Clozapine the Best Option For Treatment-Resistant Schizophrenia
JULY 31, 2019
T. Scott Stroup, MD, MPH
A research team led by T. Scott Stroup, MD, MPH, Department of Psychiatry, Columbia University, recently conducted a review of 63 cohort studies to determine whether clozapine or oral nonclozapine second-generation antipsychotics (NC-SGAs) are best to treat schizophrenia.
In the study, the investigators reviewed 68 articles from the studies with 109,341 patients of which 60.3% were male with a median age of 38.8 years old, 11 years of illness, and 19.1 months of study duration.
Of the 63 studies, 33 had a prospective design and 30 had a retrospective design.
Clozapine was significantly linked with lower hospitalization risks despite greater illness severity, as well as better outcomes for overall symptoms and the Clinical Global Impressions scale severity. However, clozapine was also tied to significant body weight and body mass index increases, as well as a greater risk for type 2 diabetes.
“In cohort studies, despite more severely ill patients being treated with clozapine, use of clozapine was associated with better key efficacy outcomes and higher cardiometabolic-related risk outcomes vs NC-SGAs,” the authors wrote. “We found that clozapine was associated with a significant reduction in hospitalization risk by 18% and all-cause discontinuation by 27%, despite greater illness severity and/or chronicity in patients treated with clozapine.”
A recent meta-analyses of masked randomized clinical trials compared clozapine with other NC-SGAs and found inconsistent results, where one network meta-analysis found clozapine superior in TRS compared with antipsychotics but not individual or pooled NC-SGAs.
The methodology of these results has been challenged for a number of reasons, including lower clozapine dosages than in clinical care and the possibility of sampling bias of patients selected for trials.
In the study, the investigators calculated the risk ratio using dichotomous data, the number needed to treat/number needed to harm from an assumed control group risk, estimated the mean occurrence of the respective outcome in the NC-SGA group.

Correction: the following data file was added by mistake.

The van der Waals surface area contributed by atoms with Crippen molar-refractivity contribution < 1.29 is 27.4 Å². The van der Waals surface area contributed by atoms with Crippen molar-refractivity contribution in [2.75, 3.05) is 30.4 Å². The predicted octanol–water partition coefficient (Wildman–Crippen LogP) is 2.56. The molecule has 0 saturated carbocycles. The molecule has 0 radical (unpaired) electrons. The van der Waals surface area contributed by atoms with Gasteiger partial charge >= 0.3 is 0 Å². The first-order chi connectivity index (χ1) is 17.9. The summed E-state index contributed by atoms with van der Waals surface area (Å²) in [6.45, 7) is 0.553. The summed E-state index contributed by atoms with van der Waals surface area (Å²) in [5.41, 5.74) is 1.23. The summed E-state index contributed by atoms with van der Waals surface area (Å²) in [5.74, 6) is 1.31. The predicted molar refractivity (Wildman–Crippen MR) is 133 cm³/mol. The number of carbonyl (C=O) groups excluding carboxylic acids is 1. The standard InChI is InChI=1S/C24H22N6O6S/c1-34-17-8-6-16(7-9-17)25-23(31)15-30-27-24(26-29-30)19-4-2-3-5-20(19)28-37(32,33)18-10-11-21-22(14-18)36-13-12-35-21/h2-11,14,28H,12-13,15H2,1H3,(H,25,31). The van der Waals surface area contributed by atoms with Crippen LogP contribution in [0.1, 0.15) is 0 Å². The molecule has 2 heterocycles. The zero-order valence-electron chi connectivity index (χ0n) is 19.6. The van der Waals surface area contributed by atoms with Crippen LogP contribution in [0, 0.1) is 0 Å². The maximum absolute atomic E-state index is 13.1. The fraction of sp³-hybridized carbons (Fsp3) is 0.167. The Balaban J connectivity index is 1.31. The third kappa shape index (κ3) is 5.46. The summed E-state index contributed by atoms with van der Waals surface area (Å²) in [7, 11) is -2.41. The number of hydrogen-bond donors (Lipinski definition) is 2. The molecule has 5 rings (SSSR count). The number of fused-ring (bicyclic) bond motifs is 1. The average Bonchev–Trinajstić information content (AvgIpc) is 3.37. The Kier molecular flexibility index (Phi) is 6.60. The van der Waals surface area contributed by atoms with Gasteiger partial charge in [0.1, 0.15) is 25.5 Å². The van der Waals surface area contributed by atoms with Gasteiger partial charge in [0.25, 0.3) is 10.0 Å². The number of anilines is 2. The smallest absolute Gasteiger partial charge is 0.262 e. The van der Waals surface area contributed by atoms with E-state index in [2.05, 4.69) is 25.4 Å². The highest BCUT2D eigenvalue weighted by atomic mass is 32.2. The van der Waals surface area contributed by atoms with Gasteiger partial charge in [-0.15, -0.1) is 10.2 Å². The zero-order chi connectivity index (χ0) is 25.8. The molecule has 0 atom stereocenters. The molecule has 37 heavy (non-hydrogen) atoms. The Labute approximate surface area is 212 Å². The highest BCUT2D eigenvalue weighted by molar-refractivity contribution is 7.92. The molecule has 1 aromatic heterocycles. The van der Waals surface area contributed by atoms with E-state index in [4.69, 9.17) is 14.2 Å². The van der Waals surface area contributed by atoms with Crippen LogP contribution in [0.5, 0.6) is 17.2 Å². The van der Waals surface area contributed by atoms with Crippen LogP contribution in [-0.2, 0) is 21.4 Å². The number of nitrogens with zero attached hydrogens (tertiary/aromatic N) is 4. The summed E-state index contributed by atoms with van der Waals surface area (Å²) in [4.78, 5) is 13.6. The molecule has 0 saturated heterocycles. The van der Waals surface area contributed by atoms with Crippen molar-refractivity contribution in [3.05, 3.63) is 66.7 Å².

They also calculated the standardized mean difference and the mean difference for cardiometabolic-related outcomes using continuous data.
They analyzed baseline illness severity using 4 data types, conducted subgroup and meta-regression analyses of the coprimary outcomes to explore potential moderators and sources of biases.
Other studies focusing on long-acting injectable (LAI) antipsychotics have produced conflicting results as well where the LAI antipsychotics were not superior to oral antipsychotics in a meta-analysis of RCTs, where meta-analyses of mirror-image studies and cohort studies expect to better reflect real-world patients and practice than RCTs.
In an accompanying editorial published in JAMA Psychiatry, authors said it is common practice to use antipsychotic drugs to reduce both symptoms and the risk of relapse and hospitalization. Clozapine in particularly is considered the “last resort” drug for people with treatment-resistant schizophrenia and patients with persistent suicidality or hostility, despite being linked to serious adverse effects and requires blood monitoring.
Approximately 30% of patients do not respond to 2 or more antipsychotic trials of adequate dosage and duration.
The evidence-based guidelines also include more granular recommendations on how and when to use antipsychotic drugs, but are unclear on issues like the use of other types of psychotropic medications, combinations of antipsychotic agents, and the role of long-acting, injectable antipsychotic drugs.
“It may be time to accept that there is an important role for combinations of psychotropic medications for schizophrenia,” the authors wrote. “In routine practice, people diagnosed with schizophrenia are rarely prescribed just a single antipsychotic drug.”